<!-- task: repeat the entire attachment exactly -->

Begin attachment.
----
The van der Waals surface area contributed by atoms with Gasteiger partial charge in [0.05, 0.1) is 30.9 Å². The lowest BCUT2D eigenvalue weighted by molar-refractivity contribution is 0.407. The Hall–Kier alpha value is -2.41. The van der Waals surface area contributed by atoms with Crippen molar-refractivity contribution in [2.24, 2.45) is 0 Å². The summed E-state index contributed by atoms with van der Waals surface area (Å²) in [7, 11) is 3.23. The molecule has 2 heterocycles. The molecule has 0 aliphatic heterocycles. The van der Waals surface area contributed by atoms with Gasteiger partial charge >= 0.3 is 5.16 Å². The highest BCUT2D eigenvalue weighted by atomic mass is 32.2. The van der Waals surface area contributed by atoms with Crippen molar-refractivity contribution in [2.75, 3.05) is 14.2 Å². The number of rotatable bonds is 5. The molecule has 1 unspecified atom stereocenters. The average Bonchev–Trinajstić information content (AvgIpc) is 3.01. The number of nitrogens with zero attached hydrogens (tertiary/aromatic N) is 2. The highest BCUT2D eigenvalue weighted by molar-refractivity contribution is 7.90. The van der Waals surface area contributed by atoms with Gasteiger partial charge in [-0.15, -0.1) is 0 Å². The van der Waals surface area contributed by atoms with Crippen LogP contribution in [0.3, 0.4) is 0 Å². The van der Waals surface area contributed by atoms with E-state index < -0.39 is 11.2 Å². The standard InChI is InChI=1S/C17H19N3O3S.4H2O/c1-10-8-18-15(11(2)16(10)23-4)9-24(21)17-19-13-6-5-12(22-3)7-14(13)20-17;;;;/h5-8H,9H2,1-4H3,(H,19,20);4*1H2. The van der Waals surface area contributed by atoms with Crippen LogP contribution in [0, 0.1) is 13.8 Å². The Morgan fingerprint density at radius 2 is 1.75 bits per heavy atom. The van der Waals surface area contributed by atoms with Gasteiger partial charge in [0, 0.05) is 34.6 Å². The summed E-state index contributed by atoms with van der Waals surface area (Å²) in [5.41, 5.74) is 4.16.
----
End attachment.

The van der Waals surface area contributed by atoms with Gasteiger partial charge in [0.05, 0.1) is 30.9 Å². The lowest BCUT2D eigenvalue weighted by molar-refractivity contribution is 0.407. The Hall–Kier alpha value is -2.41. The van der Waals surface area contributed by atoms with Crippen molar-refractivity contribution in [2.24, 2.45) is 0 Å². The summed E-state index contributed by atoms with van der Waals surface area (Å²) in [7, 11) is 3.23. The molecule has 2 heterocycles. The molecule has 0 aliphatic heterocycles. The van der Waals surface area contributed by atoms with Gasteiger partial charge >= 0.3 is 5.16 Å². The highest BCUT2D eigenvalue weighted by atomic mass is 32.2. The van der Waals surface area contributed by atoms with Crippen molar-refractivity contribution in [2.75, 3.05) is 14.2 Å². The number of rotatable bonds is 5. The molecule has 1 unspecified atom stereocenters. The average Bonchev–Trinajstić information content (AvgIpc) is 3.01. The number of nitrogens with zero attached hydrogens (tertiary/aromatic N) is 2. The highest BCUT2D eigenvalue weighted by molar-refractivity contribution is 7.90. The van der Waals surface area contributed by atoms with Gasteiger partial charge in [-0.15, -0.1) is 0 Å². The van der Waals surface area contributed by atoms with Crippen LogP contribution in [0.3, 0.4) is 0 Å². The van der Waals surface area contributed by atoms with E-state index < -0.39 is 11.2 Å². The standard InChI is InChI=1S/C17H19N3O3S.4H2O/c1-10-8-18-15(11(2)16(10)23-4)9-24(21)17-19-13-6-5-12(22-3)7-14(13)20-17;;;;/h5-8H,9H2,1-4H3,(H,19,20);4*1H2. The van der Waals surface area contributed by atoms with Crippen LogP contribution in [0, 0.1) is 13.8 Å². The Morgan fingerprint density at radius 2 is 1.75 bits per heavy atom. The van der Waals surface area contributed by atoms with Gasteiger partial charge in [0, 0.05) is 34.6 Å². The summed E-state index contributed by atoms with van der Waals surface area (Å²) in [5.41, 5.74) is 4.16.